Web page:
The premise of this book is that God is a God who listens to the oppressed and the enslaved, and then reaches out to liberate the oppressed from slavery and from poverty. The biblical story is about a God who is not necessarily fair, that is, this God focuses on those in need not on those who are self-sufficient. It’s that old idea of God’s preferential option for the poor, thought the authors don’t use that phrase. More to the point, is the message of the Cain and Abel story. Beginning in Genesis, we find Cain and Abel, two brothers from a dysfunctional family. The writers of Genesis, they suggest “insist that something has gone terribly wrong with humanity, and that from the very beginning humans are moving in the wrong direction” (p. 13). From the very beginning we have forgotten our calling to be the keeper of our brothers and sisters. That theme carries through the book. God is concerned about the other, and God is listening for their voice.
First in Egypt, God hears the cries of the oppressed. Egypt, the authors tell us, is an “anti-kingdom.” That is, it is symbolic of those forces that stand opposed to God’s kingdom, which is concerned for peace. Egypt, they write, “is what happens when sin becomes structured and embedded in society.” Exodus, on the other hand, “is about a people, a tribe, a nation being rescued from slavery” (p. 27). At Sinai God breaks the silence and begins to speak – for the first time in the Scriptures that God talks to a group since Eden. And by speaking in the wilderness, no one can take ownership of God’s speech. It belongs to everyone, and the message is that of rescue and liberation.
As God first listens and then speaks to the people, we discover that God is in search of a body. That’s why, Bell and Golden say, that the third commandment bans idols and images. These former slaves, whom God has liberated, they are the ones who will carry God’s image. And the Commandments themselves, are the way in which they are to be human, “new way to live and move in the world, in covenant with the God who hears the cry of the oppressed and liberates them” (p. 34). From Sinai we move to Jerusalem, and the story of Solomon.
We’re used to hearing about the wisdom of Solomon, but Bell and Golden remind us of the dark side of his personality. “God,” they note, had been looking for “a body, a nation to show the world just who God is and what God is like.” The Queen of Sheba had come to Jerusalem, seeking understanding and returns believing that he has been made king because he had maintained “justice and righteousness.” She’s impressed with Solomon’s God because God is concerned about oppressed. And yet, in the end, Solomon walks away from that God. Instead of maintaining “justice and righteousness,” he builds temples and palaces on the backs of slave laborers. How ironic that Solomon is building a temple for the God who freed slaves with slave labor (pp. 35-39). But not only that, but Solomon was busy building military bases – like Megiddo. He’s doing this, because he needs to protect his “massive resources and wealth” (p. 40).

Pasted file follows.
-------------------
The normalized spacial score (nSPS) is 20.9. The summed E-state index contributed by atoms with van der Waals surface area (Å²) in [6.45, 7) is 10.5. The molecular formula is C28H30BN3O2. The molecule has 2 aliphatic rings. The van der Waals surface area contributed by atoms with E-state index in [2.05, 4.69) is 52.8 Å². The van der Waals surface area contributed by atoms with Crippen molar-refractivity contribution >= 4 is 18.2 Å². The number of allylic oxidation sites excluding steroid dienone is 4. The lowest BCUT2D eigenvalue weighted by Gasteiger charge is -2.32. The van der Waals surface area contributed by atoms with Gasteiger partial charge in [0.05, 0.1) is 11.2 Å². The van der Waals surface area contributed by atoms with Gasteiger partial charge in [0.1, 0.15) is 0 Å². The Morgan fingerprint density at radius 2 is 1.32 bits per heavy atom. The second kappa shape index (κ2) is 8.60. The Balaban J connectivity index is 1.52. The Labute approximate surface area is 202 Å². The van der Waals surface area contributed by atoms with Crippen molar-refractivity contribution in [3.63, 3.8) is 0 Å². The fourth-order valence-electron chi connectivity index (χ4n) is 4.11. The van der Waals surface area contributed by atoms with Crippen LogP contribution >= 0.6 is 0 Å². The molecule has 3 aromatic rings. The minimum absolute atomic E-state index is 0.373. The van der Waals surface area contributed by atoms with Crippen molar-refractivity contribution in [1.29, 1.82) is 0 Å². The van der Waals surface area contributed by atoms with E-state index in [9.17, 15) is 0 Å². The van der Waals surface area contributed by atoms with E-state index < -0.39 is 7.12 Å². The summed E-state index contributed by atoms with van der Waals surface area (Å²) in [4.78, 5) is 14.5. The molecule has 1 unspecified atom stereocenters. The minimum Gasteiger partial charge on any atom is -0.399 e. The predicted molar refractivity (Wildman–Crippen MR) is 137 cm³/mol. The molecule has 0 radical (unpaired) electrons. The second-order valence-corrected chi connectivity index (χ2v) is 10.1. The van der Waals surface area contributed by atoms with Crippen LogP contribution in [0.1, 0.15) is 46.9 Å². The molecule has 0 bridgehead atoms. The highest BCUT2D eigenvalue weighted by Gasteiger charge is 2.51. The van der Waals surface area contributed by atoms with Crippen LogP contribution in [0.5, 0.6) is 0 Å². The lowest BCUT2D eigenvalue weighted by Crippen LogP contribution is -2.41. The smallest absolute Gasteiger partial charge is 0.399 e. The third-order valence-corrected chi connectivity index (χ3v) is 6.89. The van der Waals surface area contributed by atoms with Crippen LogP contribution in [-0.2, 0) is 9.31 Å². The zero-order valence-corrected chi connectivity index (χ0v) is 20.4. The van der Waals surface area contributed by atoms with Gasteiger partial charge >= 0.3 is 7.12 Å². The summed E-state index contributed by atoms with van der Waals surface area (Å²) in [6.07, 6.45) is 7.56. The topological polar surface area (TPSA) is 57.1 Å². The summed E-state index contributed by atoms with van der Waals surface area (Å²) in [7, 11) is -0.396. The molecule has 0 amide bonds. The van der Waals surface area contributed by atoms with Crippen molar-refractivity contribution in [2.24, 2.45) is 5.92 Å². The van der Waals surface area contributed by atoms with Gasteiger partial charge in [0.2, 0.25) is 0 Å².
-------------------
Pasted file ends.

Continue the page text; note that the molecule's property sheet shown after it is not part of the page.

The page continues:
By now you should be getting the picture that any stereotypes about evangelical commitments need to be reconsidered. This is a book about a God who listens to the cries of the oppressed, liberates the slaves, and doesn’t take kindly to kings who oppress and enslaves in his name. With Solomon, Israel becomes the new Egypt.
What’s next? Why Babylon and exile. “Exile is when you fail to convert your blessings into blessings for others. Exile is when you find yourself a stranger to the purposes of God” (p. 45). God had been warning the people about such matter through prophets like Amos, who declared that God didn’t care much for their evil assemblies, since they were given to oppression. With the exile and the return, one witness a new exodus – where one hopes that things would be different. The concern expressed by the prophets was that things would return to normal. Jerusalem would be rebuilt with armies, palaces, slaves, and a temple as before.
Upon returning home, they discover that things are what they were. They may not be in Babylon, but this is no return to glory. In time they’ll build a new Temple, but occupation and oppression will be their lot as well. The hope is for a new Son of David. Here Jesus enters the story. Jesus is the one hears the cries of the oppressed. The question is put before him – are you listening or are you like Solomon?
Bell and Golden mix in a number of stories, from Exodus to Solomon to Emmaus. Throughout all of this, we discover new ways of understanding reality – and we learn that violence and oppression are not part of God’s ways. Jesus, they write, ends violence by absorbing it. In resisting violence Jesus becomes the suffering servant of Isaiah. In defining the cross we don’t see any sign of a sacrificial victim placating an angry God. There is a bit of the substitutionary atonement, but it’s not prominent.